Nightbringer | The Arthurian Online Encyclopedia

Sparrowhawk Tournament

Tournaments of the Sparrowhawk

Sparrowhawk tournaments were characterized by their emphasis on chivalric combat and were often depicted as part of the festive events and celebrations in Arthur’s court. The name “Sparrowhawk Tournament” likely derives from the imagery associated with falconry, a popular medieval sport among the nobility. In falconry, a trained sparrowhawk (a type of small bird of prey) was used by falconers to hunt smaller birds. The name may evoke the swift and agile movements of the sparrowhawk, suggesting the agility and skill required of knights in the tournament.

In these tournaments, knights would engage in various forms of combat, such as jousting, swordplay, and melee, demonstrating their prowess in arms and adherence to the code of chivalry. These events provided knights with opportunities to display their martial skills, honor their lords, and vie for glory and recognition among their peers.

The Sparrowhawk Tournaments serve as a colorful element in Arthurian romances, adding to the pageantry and excitement of the medieval courtly setting. They contribute to the depiction of knights as heroic figures engaged in noble pursuits, while also showcasing the competitive spirit and camaraderie inherent in chivalric culture.

Sparrowhawk Tournaments in Arthurian Literature

This type of tournament was first mentioned in Chrétien de Troyes’s Erec. In the stories that feature Erec or Geraint as the hero, the location of the tournament is variously given as CardiffLaluthTulmein, or Kanadic.

The prize of the tournament was a sparrowhawk (or, in some versions, a kestrel or parrot), and it was supposed to go to the most beautiful lady present. If a dispute arose as to the fairest of the ladies at the tournament, the ladies’ knights would fight in single combat until one of them resolved the conflict. As we are introduced to the Sparrowhawk Tournament in each of these stories, an injustice has arisen: a powerful knight has won the tournament several times in a row through force of arms, even though his lady is somewhat plain or manifestly ugly. It is the job of the hero of the story to right this injustice by defeating the knight and awarding the sparrowhawk to the most worthy woman.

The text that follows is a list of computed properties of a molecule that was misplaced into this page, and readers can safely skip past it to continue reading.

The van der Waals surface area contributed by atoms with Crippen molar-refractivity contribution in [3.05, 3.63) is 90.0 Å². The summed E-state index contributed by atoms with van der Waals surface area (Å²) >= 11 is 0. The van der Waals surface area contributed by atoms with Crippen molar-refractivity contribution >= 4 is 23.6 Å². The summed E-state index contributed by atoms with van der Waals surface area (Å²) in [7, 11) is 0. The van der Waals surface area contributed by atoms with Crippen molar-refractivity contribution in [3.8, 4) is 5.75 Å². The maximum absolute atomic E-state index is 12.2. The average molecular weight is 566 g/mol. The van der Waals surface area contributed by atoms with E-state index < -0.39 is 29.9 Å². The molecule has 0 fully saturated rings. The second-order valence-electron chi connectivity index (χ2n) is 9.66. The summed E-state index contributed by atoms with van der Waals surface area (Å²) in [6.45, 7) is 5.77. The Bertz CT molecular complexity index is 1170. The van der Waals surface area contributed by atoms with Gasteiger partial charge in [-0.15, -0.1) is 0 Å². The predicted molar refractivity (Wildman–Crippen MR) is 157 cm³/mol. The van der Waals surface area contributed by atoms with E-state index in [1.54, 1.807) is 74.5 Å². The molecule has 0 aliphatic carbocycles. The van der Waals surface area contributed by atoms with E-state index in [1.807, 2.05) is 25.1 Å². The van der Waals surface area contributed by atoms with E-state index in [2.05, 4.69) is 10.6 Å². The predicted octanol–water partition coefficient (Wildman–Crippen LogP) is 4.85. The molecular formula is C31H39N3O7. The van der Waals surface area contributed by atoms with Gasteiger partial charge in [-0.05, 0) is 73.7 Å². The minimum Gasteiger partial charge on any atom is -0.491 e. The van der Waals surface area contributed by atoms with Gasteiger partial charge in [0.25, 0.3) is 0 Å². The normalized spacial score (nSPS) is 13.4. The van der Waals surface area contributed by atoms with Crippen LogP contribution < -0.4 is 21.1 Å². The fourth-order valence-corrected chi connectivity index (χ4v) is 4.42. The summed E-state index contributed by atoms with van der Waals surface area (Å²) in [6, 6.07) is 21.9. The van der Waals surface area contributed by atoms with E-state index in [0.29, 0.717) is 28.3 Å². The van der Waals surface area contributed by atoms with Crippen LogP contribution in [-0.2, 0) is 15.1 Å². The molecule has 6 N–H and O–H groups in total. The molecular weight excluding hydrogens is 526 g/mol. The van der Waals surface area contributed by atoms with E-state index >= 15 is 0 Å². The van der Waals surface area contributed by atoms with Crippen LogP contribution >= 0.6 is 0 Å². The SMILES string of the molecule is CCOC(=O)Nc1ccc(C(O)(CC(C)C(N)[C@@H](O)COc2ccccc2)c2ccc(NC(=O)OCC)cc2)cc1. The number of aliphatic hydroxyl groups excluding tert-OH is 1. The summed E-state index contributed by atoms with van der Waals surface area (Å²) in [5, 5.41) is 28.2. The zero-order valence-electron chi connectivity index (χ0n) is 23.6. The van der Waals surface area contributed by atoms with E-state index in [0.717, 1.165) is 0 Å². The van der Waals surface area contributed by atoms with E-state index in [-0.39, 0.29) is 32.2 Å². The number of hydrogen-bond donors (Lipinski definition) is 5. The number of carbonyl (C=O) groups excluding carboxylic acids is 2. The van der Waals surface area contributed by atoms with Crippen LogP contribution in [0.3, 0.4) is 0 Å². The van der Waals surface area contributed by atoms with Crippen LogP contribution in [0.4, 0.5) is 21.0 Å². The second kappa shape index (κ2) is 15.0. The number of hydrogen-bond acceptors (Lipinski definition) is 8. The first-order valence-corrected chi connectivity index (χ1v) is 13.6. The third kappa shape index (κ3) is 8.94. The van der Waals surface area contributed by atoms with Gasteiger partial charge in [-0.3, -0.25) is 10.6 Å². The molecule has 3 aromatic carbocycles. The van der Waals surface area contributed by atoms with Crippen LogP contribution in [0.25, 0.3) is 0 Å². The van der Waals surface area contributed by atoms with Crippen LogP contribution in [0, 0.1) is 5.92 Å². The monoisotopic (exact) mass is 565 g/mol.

In Erec and its adaptations, the hero comes across the tournament during his pursuit of the insolent Sir Yder, who, coincidentally, is also the unrighteous victor of the previous tournaments. Erec (or Geraint) “borrows” Enide so that he can enter the tournament and fight Yder. Erec is victorious, and he awards the sparrowhawk to Enide, with whom, in the meantime, he has fallen in love.

In sparrowhawk stories that do not feature Erec or Geraint, the hero of the story generally comes across a weeping lady who should have won the tournament, but was robbed of the distinction by the unjust knight. In Renaut de Bâgé’s Le Bel InconnuGuinglain champions the lady Margerie against the lord Girflet at the castle of Becleus.

In Wirnt von Grafenberg’s WigaloisWigalois presents the lady Elamie with the sparrowhawk after defeating Count Hojir of Mannesvelt. In the French Durmart le GalloisSir Durmart wins the tournament for Queen Fenise of Ireland at the city of Landoc. In EdolanzSir Edolanz wins such a tournament at Arthur’s court.

In Le Chevalier du PapegauArthur wins the tournament in the name of the Lady Without Pride, fighting the Merciless Lion at the castle of Causuel (in Papegau, the prize of the tournament is a magical parrot, which accompanies Arthur on his further adventures).

Variations of sparrowhawk tournaments appear in Andreas Capellanus’s De Amore at Arthur’s court, in Raoul de Houdenc’s Meraugis de Portlesguez at Lindesores, and in the Vulgate Lancelot at Mill Castle. Since Andreas and Chrétien, the earliest sparrowhawk writers, both wrote in the court of Marie de Champagne, the theme may have originated there.

See also
Merciless Lion | The Legend of King Arthur
Tournament | The Legend of King Arthur

Erec | Chrétien de Troyes, late 12th century
Erec | Hartmann von Aue, late 12th century
De Amore | Andreas Capellanus (Andreas the Chaplain), c. 1185
Le Chevalier du Papegau | Late 14th century or early 15th century
Durmart le Gallois | Early 13th century
Edolanz | Mid-13th century
Le Bel Inconnu | Renaut de Bâgé, 1185-1190
Meraugis de Portlesguez | Raoul de Houdenc, early 13th century
Vulgate Lancelot | 1215-1230
Wigalois | Wirnt von Grafenberg, early 13th century